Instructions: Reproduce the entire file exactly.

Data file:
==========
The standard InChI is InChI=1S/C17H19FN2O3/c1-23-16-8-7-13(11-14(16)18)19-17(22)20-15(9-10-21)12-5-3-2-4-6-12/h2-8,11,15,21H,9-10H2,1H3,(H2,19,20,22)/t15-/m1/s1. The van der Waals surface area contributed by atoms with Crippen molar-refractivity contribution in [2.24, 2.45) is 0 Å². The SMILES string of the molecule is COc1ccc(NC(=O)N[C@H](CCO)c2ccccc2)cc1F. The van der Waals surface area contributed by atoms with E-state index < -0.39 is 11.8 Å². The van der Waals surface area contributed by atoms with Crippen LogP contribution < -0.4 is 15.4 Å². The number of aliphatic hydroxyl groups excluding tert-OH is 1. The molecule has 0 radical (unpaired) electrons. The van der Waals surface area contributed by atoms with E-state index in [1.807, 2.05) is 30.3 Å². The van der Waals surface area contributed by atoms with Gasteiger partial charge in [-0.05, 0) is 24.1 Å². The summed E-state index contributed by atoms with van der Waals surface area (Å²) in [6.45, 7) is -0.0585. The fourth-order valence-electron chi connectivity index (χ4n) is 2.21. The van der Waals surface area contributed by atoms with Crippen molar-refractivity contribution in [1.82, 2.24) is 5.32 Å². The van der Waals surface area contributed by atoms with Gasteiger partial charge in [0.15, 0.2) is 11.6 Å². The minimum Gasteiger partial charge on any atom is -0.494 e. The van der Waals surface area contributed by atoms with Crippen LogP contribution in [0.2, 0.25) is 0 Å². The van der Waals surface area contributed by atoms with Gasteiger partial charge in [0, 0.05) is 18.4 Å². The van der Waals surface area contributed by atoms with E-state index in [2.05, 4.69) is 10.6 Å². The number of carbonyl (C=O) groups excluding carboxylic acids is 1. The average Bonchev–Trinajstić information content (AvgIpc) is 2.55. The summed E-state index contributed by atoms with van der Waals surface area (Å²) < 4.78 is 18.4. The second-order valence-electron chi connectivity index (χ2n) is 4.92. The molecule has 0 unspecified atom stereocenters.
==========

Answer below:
The standard InChI is InChI=1S/C17H19FN2O3/c1-23-16-8-7-13(11-14(16)18)19-17(22)20-15(9-10-21)12-5-3-2-4-6-12/h2-8,11,15,21H,9-10H2,1H3,(H2,19,20,22)/t15-/m1/s1. The van der Waals surface area contributed by atoms with Crippen molar-refractivity contribution in [2.24, 2.45) is 0 Å². The SMILES string of the molecule is COc1ccc(NC(=O)N[C@H](CCO)c2ccccc2)cc1F. The van der Waals surface area contributed by atoms with E-state index < -0.39 is 11.8 Å². The van der Waals surface area contributed by atoms with Crippen LogP contribution < -0.4 is 15.4 Å². The number of aliphatic hydroxyl groups excluding tert-OH is 1. The molecule has 0 radical (unpaired) electrons. The van der Waals surface area contributed by atoms with E-state index in [1.807, 2.05) is 30.3 Å². The van der Waals surface area contributed by atoms with Gasteiger partial charge in [-0.05, 0) is 24.1 Å². The summed E-state index contributed by atoms with van der Waals surface area (Å²) in [6.45, 7) is -0.0585. The fourth-order valence-electron chi connectivity index (χ4n) is 2.21. The van der Waals surface area contributed by atoms with Crippen molar-refractivity contribution in [1.82, 2.24) is 5.32 Å². The van der Waals surface area contributed by atoms with Gasteiger partial charge in [0.15, 0.2) is 11.6 Å². The minimum Gasteiger partial charge on any atom is -0.494 e. The van der Waals surface area contributed by atoms with Crippen LogP contribution in [0.2, 0.25) is 0 Å². The van der Waals surface area contributed by atoms with Gasteiger partial charge in [0, 0.05) is 18.4 Å². The van der Waals surface area contributed by atoms with E-state index in [2.05, 4.69) is 10.6 Å². The number of carbonyl (C=O) groups excluding carboxylic acids is 1. The average Bonchev–Trinajstić information content (AvgIpc) is 2.55. The summed E-state index contributed by atoms with van der Waals surface area (Å²) < 4.78 is 18.4. The second-order valence-electron chi connectivity index (χ2n) is 4.92. The molecule has 0 unspecified atom stereocenters.